The largest physicists' contest for school students in history finished at Ural Federal University

Top Quote The team of school students from Singapore proved to be the best young physicists in the world. End Quote
  • (1888PressRelease) July 06, 2016 - The XXIX International Young Physicists' Tournament finished at Ural Federal University (Ekaterinburg, Russia) last week. The winner of the tournament became the team of senior school students from Singapore. Young scientists took the highest score - 51.9, the second place went to the German team (46.2), the third to Switzerland (43.1) and the team from Taiwan took the fourth place (37.6).

    The winners and participants not only received medals and prizes, but also a valuable experience, which allowed the students to immerse themselves in science and to understand how the research teams and scientists work.

    The tasks of IYPT reflect the most acute problems of modern physics. By offering a brilliant solution, IYPT contestants become authors of articles in journals of Am. J. Phys., Eur. J. Phys. and Phys. Teach. levels.

    "About a dozen articles in peer-reviewed journals have been published by the young physicists, and, most importantly, some of them are cited by serious scientific groups! - said Ilya Martchenko, the treasurer of the International Young Physicists Tournament (IYPT). - But for those, to whom such a publication is still a very difficult aim, there are our printed solution books, IYPT Magazine. Anyone can submit a solution for the tournament archive."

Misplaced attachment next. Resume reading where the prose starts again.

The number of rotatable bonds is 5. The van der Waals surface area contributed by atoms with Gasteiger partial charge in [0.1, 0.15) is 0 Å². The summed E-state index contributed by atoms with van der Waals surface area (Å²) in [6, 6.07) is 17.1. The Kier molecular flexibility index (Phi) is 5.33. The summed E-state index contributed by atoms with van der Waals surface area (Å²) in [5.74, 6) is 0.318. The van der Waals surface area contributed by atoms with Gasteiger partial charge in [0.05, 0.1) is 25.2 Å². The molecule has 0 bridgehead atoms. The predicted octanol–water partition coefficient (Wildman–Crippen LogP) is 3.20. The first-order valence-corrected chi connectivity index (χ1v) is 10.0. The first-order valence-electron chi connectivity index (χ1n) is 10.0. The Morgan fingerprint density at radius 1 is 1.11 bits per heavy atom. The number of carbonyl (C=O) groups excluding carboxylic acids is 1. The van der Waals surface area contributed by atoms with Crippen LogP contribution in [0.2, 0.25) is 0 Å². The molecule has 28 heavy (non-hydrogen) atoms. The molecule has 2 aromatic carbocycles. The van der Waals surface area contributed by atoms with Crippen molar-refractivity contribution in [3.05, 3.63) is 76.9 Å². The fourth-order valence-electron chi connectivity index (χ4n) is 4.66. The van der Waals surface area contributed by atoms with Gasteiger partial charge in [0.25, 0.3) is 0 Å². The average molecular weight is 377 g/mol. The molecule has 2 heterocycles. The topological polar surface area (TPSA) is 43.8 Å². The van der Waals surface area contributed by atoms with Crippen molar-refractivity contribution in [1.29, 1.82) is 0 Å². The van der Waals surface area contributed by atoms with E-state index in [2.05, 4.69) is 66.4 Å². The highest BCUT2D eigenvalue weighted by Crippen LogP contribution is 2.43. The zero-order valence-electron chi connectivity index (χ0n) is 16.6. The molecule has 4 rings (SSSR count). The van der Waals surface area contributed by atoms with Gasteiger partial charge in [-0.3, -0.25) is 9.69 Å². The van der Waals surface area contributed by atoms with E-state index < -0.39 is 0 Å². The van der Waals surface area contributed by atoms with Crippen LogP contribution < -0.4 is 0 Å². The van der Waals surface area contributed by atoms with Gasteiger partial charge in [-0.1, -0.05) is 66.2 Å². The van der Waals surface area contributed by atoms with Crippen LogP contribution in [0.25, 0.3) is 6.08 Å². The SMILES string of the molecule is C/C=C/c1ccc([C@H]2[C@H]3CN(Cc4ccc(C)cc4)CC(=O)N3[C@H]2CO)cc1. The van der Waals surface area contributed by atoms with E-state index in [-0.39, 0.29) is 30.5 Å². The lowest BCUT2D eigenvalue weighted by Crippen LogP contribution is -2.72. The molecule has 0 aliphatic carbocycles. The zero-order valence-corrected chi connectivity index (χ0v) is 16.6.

International Young Physicists' Tournament was held in Ural Federal University on June 26 - July 2. It was the most large-scale tournament in the history of the event - it gathered teams from 29 countries. The previous record of 28 countries has been reached back in the early 80s of the last century.

    "To receive the right to host this tournament is about as hard as to receive the right to host the Olympic Games, so we submitted application beforehand, few years ago. And when we considered the possibility of hosting the tournament in Ural Federal University, to hosting venues were planned for the next few years, - says UrFU Vice-Rector for Research Vladimir Kruzhaev - This is a key event, and I am very happy that after a long break, we were able to bring it back to its homeland after 23 years. We have tried to create all the necessary conditions, and the feedback from participants of the tournament is very positive. I want to thank the whole team of the university that participated in the organization of this important event."

    IYPT is a member of the European Physical Society (Mulhouse, France) and one of the world leaders in the promotion of physics. In 2013, the event received a medal of the International Union of Pure and Applied Physics "for the outstanding contribution to the international education in the field of physics."

    The tournament is often called the most complex scientific competition in the world. The team, consisting of five members, receive 17 problems, and then develop and present their solutions.

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